Immune Mediated Thrombocytopenia (ITP) is a condition where the pet’s own immune system attacks and destroys the platelets in the body, resulting in thrombocytopenia (low platelets). This condition can be life-threatening if left untreated and affects mainly dogs, and is rare in cats.
Clinical signs of ITP include bruising, petechiation (pin point red spots), bleeding from the nose, mouth or anus, bloody diarrhea or stool, and blood present in vomit.
Diagnosis of ITP includes various blood tests, with further diagnostics potentially being recommended to rule out other causes.
Treatment of ITP varies depending on the severity of the thrombocytopenia. More severe cases may require hospitalization, whole blood or plasma transfusions, injectable medications and supportive care and monitoring. Most patients require long-term medical management and monitoring but do not usually require medications for life.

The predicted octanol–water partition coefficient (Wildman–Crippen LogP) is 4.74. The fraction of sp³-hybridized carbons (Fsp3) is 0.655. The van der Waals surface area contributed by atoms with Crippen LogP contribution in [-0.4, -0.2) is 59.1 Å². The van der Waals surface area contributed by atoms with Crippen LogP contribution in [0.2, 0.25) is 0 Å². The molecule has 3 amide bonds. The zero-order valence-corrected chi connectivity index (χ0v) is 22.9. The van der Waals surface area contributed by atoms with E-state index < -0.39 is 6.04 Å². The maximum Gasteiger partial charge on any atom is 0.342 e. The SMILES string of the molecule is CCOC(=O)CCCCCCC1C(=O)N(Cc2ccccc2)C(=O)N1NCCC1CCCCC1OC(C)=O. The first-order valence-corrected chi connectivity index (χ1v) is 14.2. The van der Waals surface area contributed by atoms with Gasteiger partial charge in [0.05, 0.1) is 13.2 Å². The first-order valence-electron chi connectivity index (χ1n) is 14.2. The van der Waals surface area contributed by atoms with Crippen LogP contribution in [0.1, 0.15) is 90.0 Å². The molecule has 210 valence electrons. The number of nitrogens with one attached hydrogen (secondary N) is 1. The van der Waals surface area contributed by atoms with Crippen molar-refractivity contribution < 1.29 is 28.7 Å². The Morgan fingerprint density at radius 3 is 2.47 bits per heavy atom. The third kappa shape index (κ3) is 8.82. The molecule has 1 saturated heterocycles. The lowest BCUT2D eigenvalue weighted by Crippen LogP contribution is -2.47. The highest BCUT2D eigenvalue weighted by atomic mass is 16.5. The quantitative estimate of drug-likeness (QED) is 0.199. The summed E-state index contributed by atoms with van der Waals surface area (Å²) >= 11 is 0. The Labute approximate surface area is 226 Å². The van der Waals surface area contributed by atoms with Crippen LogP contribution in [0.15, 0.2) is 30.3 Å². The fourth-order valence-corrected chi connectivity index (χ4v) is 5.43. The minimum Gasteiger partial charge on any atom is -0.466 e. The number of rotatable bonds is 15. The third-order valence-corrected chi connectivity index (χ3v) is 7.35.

The prognosis for ITP in dogs is generally good, with approximately 50% of dogs having a single episode and respond well to therapy during their lifetime. The prognosis for ITP in cats is guarded, as the disease is often associated with feline leukemia virus infection.
It is vital during treatment that you and your veterinarian monitor your pet closely with frequent bloodwork monitoring, and all medications be given as directed by your veterinarian.